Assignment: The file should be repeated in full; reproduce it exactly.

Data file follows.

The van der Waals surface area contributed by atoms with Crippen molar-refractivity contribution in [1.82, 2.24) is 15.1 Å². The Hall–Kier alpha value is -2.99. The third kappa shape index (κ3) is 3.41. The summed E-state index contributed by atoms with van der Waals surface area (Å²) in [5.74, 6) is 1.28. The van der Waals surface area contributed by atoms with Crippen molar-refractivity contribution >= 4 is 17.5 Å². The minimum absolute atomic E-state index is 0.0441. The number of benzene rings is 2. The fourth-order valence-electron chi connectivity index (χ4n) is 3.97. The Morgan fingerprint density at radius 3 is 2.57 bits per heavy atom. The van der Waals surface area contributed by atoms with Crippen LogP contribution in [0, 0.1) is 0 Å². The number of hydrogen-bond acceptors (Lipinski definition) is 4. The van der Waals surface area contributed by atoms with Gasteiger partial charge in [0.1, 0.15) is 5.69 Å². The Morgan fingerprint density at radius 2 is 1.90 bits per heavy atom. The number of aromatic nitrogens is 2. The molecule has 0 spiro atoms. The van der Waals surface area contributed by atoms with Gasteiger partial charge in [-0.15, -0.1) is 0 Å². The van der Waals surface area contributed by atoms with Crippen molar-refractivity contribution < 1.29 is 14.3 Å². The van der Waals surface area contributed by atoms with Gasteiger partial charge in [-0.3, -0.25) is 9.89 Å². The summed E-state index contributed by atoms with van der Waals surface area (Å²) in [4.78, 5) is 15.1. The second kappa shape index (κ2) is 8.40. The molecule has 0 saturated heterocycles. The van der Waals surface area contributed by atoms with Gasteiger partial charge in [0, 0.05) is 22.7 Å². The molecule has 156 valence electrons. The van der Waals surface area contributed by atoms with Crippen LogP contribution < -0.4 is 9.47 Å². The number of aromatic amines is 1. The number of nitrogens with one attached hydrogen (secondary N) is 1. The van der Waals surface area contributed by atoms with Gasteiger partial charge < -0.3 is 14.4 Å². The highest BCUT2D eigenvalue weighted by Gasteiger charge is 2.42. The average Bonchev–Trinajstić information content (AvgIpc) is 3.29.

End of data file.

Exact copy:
The van der Waals surface area contributed by atoms with Crippen molar-refractivity contribution in [1.82, 2.24) is 15.1 Å². The Hall–Kier alpha value is -2.99. The third kappa shape index (κ3) is 3.41. The summed E-state index contributed by atoms with van der Waals surface area (Å²) in [5.74, 6) is 1.28. The van der Waals surface area contributed by atoms with Crippen molar-refractivity contribution >= 4 is 17.5 Å². The minimum absolute atomic E-state index is 0.0441. The number of benzene rings is 2. The fourth-order valence-electron chi connectivity index (χ4n) is 3.97. The Morgan fingerprint density at radius 3 is 2.57 bits per heavy atom. The van der Waals surface area contributed by atoms with Crippen LogP contribution in [0, 0.1) is 0 Å². The number of hydrogen-bond acceptors (Lipinski definition) is 4. The van der Waals surface area contributed by atoms with Gasteiger partial charge in [0.1, 0.15) is 5.69 Å². The Morgan fingerprint density at radius 2 is 1.90 bits per heavy atom. The number of aromatic nitrogens is 2. The molecule has 0 spiro atoms. The van der Waals surface area contributed by atoms with Gasteiger partial charge in [-0.15, -0.1) is 0 Å². The van der Waals surface area contributed by atoms with Crippen molar-refractivity contribution < 1.29 is 14.3 Å². The van der Waals surface area contributed by atoms with Gasteiger partial charge in [-0.3, -0.25) is 9.89 Å². The summed E-state index contributed by atoms with van der Waals surface area (Å²) in [4.78, 5) is 15.1. The second kappa shape index (κ2) is 8.40. The molecule has 0 saturated heterocycles. The van der Waals surface area contributed by atoms with Gasteiger partial charge in [0, 0.05) is 22.7 Å². The molecule has 156 valence electrons. The van der Waals surface area contributed by atoms with Crippen LogP contribution < -0.4 is 9.47 Å². The number of aromatic amines is 1. The number of nitrogens with one attached hydrogen (secondary N) is 1. The van der Waals surface area contributed by atoms with Gasteiger partial charge < -0.3 is 14.4 Å². The highest BCUT2D eigenvalue weighted by Gasteiger charge is 2.42. The average Bonchev–Trinajstić information content (AvgIpc) is 3.29.